Daily Archives: December 17th, 2012

Addressing Tragedies

by Robert Earl Houston

Across the nation we are saddened by the events of Friday, December 14, 2012 in Newton, CT. I don’t possess the vocabulary to put in writing all of my thoughts and some words are probably better not recorded on this matter. In short, this was a senseless act of violence that I personally believed has it’s genesis in Genesis. The introduction of sin into this world has made tragedies like this, Columbine, Clackamas Towne Center, the record shootings in Chicago, stabbings in China, and crimes against young people and children sadly possible.

The question is how should a pastor address tragedies to his congregation? For the record, I’ve had to preach on the Sunday following the great San Diego fire just a few years ago, 9/11, the murder of a congregant, and now this tragedy. So I believe I’m on firm footing to offer some words of advice for pastors, in case you find yourself preaching following a national or local tragedy:


This is not the Sunday for an associate or assistant Pastor to preach. This is a Sunday that is strictly pastoral. When the congregants arrive to the church for worship service they are walking with minds that are filled with unanswered questions. They are seeking real answers, real solutions, that frankly, a pulpit supply minister is not able to answer. The shepherd of the flock is the voice that needs to be heard. The congregant needs to be calmed or reassured and/or strengthened by the familiar hand that feeds them week after week. I watched the ecumenical service on Sunday evening and noticed that the pastors that participated were sober, calming, and reassuring. That’s what a church needs to hear. A minister who is trying to make a name or a guest minister is not necessary. They need to hear YOU.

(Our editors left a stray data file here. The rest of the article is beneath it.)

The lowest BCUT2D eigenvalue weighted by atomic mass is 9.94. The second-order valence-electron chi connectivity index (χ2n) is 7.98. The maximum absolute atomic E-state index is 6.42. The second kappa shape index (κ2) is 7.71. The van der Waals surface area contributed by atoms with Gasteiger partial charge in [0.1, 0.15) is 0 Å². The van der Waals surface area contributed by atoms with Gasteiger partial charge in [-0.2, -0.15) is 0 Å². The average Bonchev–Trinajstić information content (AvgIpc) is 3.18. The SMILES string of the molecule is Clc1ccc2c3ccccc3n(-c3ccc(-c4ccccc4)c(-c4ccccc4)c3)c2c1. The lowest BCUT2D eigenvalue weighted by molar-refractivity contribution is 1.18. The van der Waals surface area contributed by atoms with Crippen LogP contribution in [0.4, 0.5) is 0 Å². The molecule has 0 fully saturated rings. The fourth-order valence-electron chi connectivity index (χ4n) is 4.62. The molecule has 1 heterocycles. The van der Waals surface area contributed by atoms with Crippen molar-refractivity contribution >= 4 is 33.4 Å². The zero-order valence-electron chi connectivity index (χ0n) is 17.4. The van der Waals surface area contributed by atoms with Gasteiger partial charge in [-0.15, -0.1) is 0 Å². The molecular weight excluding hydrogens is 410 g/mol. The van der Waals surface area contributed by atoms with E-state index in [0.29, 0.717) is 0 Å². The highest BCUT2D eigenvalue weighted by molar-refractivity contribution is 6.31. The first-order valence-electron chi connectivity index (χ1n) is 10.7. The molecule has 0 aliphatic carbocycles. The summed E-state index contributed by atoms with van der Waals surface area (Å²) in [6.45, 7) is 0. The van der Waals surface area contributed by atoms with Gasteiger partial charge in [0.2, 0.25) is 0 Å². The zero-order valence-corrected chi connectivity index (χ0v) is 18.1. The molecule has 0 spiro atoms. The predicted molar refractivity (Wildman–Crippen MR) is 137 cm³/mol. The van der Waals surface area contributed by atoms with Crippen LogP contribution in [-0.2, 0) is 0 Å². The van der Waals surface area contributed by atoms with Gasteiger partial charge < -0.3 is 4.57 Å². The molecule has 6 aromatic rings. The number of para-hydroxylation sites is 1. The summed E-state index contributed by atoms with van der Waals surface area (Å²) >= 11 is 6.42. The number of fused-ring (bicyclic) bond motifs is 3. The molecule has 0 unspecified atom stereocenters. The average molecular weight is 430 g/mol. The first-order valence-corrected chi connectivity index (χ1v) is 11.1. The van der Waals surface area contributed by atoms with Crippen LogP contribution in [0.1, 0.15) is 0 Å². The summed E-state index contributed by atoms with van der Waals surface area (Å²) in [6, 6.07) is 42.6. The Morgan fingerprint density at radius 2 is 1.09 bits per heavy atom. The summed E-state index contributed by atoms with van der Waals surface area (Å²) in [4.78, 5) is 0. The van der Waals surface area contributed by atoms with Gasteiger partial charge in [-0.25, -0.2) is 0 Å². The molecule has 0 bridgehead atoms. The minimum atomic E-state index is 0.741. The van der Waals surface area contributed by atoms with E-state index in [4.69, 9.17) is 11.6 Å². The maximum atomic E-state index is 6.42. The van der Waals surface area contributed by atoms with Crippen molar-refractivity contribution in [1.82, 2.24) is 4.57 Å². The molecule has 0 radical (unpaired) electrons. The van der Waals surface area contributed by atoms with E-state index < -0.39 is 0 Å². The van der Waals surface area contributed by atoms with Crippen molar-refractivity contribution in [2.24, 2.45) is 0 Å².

The Pastor has to engender hope in his congregation. No matter how troubling the circumstances or how painful the news, the Pastor has to bring the congregation along and yet be prophetic or speak into the lives of the hearer good news. This past Sunday I drew a parallel between this circumstance and the murderous reign of Herod and his ordered slaughter of male children, 2 years and under, in order for him to eradicate Jesus. I had to stand there and explain to the congregation that I loved that the reason why there are bad people in the world is because sin is in the world. I then preached to them that Jesus Christ is the calming salve to this world’s conditions. They left the sanctuary in peace and I suspect still digesting the words. You speak into them prophetically.